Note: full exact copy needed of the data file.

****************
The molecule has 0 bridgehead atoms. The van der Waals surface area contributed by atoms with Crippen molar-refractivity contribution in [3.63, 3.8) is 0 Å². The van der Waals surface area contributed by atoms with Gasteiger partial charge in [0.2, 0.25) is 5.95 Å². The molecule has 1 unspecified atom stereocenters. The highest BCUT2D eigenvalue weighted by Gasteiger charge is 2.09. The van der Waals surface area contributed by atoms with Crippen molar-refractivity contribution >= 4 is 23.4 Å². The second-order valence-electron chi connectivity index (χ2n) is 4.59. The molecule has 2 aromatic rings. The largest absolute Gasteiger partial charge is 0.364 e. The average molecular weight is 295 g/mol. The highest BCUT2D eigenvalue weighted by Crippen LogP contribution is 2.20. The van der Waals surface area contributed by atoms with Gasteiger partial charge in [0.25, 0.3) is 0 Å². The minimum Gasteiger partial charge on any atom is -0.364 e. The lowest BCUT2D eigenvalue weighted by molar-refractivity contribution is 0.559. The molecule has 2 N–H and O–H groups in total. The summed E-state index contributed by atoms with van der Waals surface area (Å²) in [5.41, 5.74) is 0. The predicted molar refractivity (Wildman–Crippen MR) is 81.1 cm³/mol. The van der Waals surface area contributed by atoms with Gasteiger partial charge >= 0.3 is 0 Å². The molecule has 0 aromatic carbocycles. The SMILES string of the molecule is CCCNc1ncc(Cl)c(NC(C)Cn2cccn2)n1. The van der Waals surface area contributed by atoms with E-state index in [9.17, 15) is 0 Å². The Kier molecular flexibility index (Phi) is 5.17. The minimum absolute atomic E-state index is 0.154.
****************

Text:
The molecule has 0 bridgehead atoms. The van der Waals surface area contributed by atoms with Crippen molar-refractivity contribution in [3.63, 3.8) is 0 Å². The van der Waals surface area contributed by atoms with Gasteiger partial charge in [0.2, 0.25) is 5.95 Å². The molecule has 1 unspecified atom stereocenters. The highest BCUT2D eigenvalue weighted by Gasteiger charge is 2.09. The van der Waals surface area contributed by atoms with Crippen molar-refractivity contribution >= 4 is 23.4 Å². The second-order valence-electron chi connectivity index (χ2n) is 4.59. The molecule has 2 aromatic rings. The largest absolute Gasteiger partial charge is 0.364 e. The average molecular weight is 295 g/mol. The highest BCUT2D eigenvalue weighted by Crippen LogP contribution is 2.20. The van der Waals surface area contributed by atoms with Gasteiger partial charge in [0.25, 0.3) is 0 Å². The minimum Gasteiger partial charge on any atom is -0.364 e. The lowest BCUT2D eigenvalue weighted by molar-refractivity contribution is 0.559. The molecule has 2 N–H and O–H groups in total. The summed E-state index contributed by atoms with van der Waals surface area (Å²) in [5.41, 5.74) is 0. The predicted molar refractivity (Wildman–Crippen MR) is 81.1 cm³/mol. The van der Waals surface area contributed by atoms with Gasteiger partial charge >= 0.3 is 0 Å². The molecule has 0 aromatic carbocycles. The SMILES string of the molecule is CCCNc1ncc(Cl)c(NC(C)Cn2cccn2)n1. The van der Waals surface area contributed by atoms with E-state index in [9.17, 15) is 0 Å². The Kier molecular flexibility index (Phi) is 5.17. The minimum absolute atomic E-state index is 0.154.